Hood Memorial

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Reference WMO257646


St Leonard's Church

High Street




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Status: On original site
Type: Non freestanding
Location: Internal
Setting: Inside a building - public/private
Description: Board/Plaque/ Tablet
  • Stone Stone (any)
Lettering: Incised
  • 18th Century Wars
About the memorial: Massive, white stone memorial to three members of the Hood family. Fluted columns flank a Gothic framework which encloses the inscription. Sea creatures decorate the top of the framework and at the base is an image in relief of sailors struggling in a shipwreck. The top of the inscription panel shows the Hood coat of arms. Below the inscription is a poem by Robert Southey dedicated to the three members of the Hood family who were sailors. The memorial was designed by Lucius Gahagan.
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Sacred to the memory of Arthur Hood Esqr. Lieutenant, lost at sea 1795, Alexander Hood Esqr. Captain, killed in action 1798, of the Royal Navy and Sir Samuel Hood, Baronet, nominated Knight Grand Cross of the Bath, Knight Grand Cross of the Order of the Sword, Knight of the Order of Snt. Ferdinand and of Merit Vice Admiral of the White, Colonel of the Marinesand late Commander in Chief of His Majesty's Fleet in the East Indies. Died at Madras 1814 and was buried there with public honors. Divided far by death were they, whose names/in honour here united as in birth/this monumental verse records. They drew/among the Western hills their natal breath/ and from those shores beheld the ocean first/whereon, in early youth, with one accord/they chose their way of fortune. To that course/ by Hood and Bridport's bright example drawn/ their kinsman, children of this place, and sons/of one who, in his faithful ministry,/ inculcated within these hallowed walls/the truths in mercy to mankind reveald./worthy were these three brethren each to add/new honour to the already honoured name/but Arthur in the morning of his day/perishd amid the Caribbean Sea/when the pomona, by a hurricane/whirld riven and overwhelmed, with all her crew/into the deep went down. A longer date/to Alexander was assignd; for hope,/for fair ambition, and for fond regret,/alas how short! For duty, for desert,/sufficing, and while time preserves the roll/of Britain's naval feats, for good report/a boy with Cook he rounded the great globe;/a youth, in many a celebrated fight/with Rodney had his part:and having reachd/life's middle stage, engaging ship to ship/when the French Hercules, a gallant foe,/struck to the British Mars his three stripped flag,/he fell, in the moment of his victory./Here his remains in sure and certain hope/are laid, until the hour when earth and sea/shall render up their dead. One brother yet/survived.; with Keppel and with Rodney traind/in battles, with the Lord of the Nile approved/ere in command he worthily upheld/old England's high prerogative. In the East/ the West, the Baltic and the Midland Seas/yea wheresoever hostile fleets have ploughd/the ensanguind deep, his thunders have been heard,/his flag in brave defiance hath been seen,/and bravest enemies at Sir Samuel's name/felt fatal presage in their inmost heart/of unavertable defeat, foredoomd./Thus in the paths of glory he rode on,/victorious alway, adding praise to praise./Till full of honours, not of years, beneath/the venom of the infected clime he sunk/on Coromandel's Coast, completing there/his service, only when his life was spent. To the three brethren Alexander's son (sole scion he in whom their line survived) with English feeling, and the deepest sense of filial duty, consecrates this tomb.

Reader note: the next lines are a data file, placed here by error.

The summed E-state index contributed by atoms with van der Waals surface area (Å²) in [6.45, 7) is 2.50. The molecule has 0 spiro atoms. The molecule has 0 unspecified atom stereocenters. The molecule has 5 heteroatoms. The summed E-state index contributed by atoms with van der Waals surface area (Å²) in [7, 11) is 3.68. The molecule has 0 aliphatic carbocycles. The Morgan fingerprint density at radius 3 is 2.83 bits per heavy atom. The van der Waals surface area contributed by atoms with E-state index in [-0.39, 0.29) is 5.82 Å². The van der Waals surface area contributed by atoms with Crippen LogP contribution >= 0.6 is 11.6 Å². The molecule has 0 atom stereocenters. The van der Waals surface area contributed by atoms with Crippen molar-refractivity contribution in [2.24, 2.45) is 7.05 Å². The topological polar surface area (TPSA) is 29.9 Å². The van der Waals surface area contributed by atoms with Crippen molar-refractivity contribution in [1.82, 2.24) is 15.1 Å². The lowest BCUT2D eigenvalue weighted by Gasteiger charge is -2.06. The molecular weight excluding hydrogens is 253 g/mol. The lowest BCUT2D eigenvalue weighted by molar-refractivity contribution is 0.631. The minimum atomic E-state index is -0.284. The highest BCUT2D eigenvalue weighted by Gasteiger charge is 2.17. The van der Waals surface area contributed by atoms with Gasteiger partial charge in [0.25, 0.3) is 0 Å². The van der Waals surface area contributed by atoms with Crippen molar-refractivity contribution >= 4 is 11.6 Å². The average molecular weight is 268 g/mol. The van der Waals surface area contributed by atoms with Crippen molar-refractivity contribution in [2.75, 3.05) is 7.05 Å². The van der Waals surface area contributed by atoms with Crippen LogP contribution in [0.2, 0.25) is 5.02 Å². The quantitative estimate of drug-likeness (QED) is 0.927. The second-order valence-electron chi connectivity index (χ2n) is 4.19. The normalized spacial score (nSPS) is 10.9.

Arthur Hood, Alexander Hood.

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